Salmon are a touchstone in the Northwest...in food, in nature, and now, in the damage wrought by the ongoing drought: less than half of returning Sockeye are expected to survive to the end of summer. But another important fish is dying in unprecedented numbers too: the massive white sturgeon native to the Columbia River.
Department of Fish and Wildlife biologists Paul Hoffarth and Mike Ritter cut the engine on their motorboat to get closer to a dead fish on the banks of the Columbia River.
Holding his breath in the stench, Hoffarth uses a long gaffing pole to size up the massive fish. “It’s longer than my measuring tape,” he says.
White sturgeon are the second largest freshwater fish on the planet...Even in death, they’re a sight to behold. This sturgeon washed up among the reeds on the riverbank outside Kennewick. Just an inch shy of nine feet, it almost looks like a shark that escaped from an aquarium. It has a mouth like a suction-cup, a pale belly, and tooth-like ridges all down its spine.
Ritter and Hoffarth both say specimens like this one have surprised people who grew up nearby. “People didn’t realize we had fish like this in the river,” Ritter says. “It’s like Bigfoot,” Hoffarth adds. “People think they’re out there, but to actually see one?”
Since mid-July, more than 180 large sturgeon have turned up dead in the Columbia River basin: regulators responded by closing sturgeon fishing indefinitely on most of the Columbia. The die-off now appears to have tapered off. And while it’s too soon to know exactly why it began, Hoffarth says it’s likely that the fish succumbed to a “perfect storm” of stressors earlier this month.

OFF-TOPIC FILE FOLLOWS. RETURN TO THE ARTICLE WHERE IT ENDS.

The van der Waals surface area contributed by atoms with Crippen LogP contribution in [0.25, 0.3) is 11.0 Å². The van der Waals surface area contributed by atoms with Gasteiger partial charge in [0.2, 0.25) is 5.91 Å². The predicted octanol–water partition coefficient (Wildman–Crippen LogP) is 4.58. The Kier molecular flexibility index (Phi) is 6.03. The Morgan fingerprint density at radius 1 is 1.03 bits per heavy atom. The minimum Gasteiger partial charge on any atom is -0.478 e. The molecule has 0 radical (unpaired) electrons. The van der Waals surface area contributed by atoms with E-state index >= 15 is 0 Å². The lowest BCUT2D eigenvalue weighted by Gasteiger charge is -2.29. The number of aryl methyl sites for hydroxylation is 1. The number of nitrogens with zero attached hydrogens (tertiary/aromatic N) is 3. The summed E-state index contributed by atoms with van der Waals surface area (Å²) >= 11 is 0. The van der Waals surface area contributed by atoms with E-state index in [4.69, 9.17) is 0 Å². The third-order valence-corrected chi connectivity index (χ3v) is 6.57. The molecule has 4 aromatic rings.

To start, high water temperatures and low flows leave less oxygen in the river for fish to breathe.That’s proven a deadly combination for salmon too--less than half of returning Sockeye are expected to survive on the Columbia through the end of summer.
For sturgeon, the additional stress of spawning and feeding on diseased Sockeye may have put them over the edge.
Hoffarth says the loss of so many large fish is especially worrisome because sturgeon reproduce slowly. “It’s not just something that you can just go out and reproduce in a hatchery and release in a few years, I mean, these fish are 30, 40, 50 years old. It’s gonna take us a very long time to rebuild this population.”
The die-off affected just 1 or 2% of the breeding population on parts of the Columbia. But even that is unprecedented: earlier events, in Canada in the 1990s, and on the Columbia in 2013, involved much smaller numbers of fish.
Now, researchers are trying to understand the likelihood of more heat-related die-offs in the future. “At this point, I think that one year of bad conditions is part of natural variability,” says Ingrid Tohver, a research scientist with the Climate Impacts Group at the University of Washington. “But we’d like to point to this year as a window of what we can expect to become the new normal by the mid-to-end of this century.
Scientists with the US Geological Survey are now collecting data on the Willamette River in Oregon for that very reason: to use this year as a test case for what climate models tell us about the future.
Blaine Parker, a biologist with the Columbia River Intertribal Fish Commission, says climate change poses a particular challenge for sturgeon. On the one hand, they’re survivors: “They were around before T. Rex was around, so it’s a design that works,” Parker says.
On the other hand, large dams have taken away their freedom to move around. Historically, Parker says, “If there was something wrong with a river, they could always drop out of that river.” But most sturgeon in the Columbia are penned in between dams. Combine that with higher water temperatures throughout the summers, and Parker worries it may be too much for Columbia River sturgeon to handle.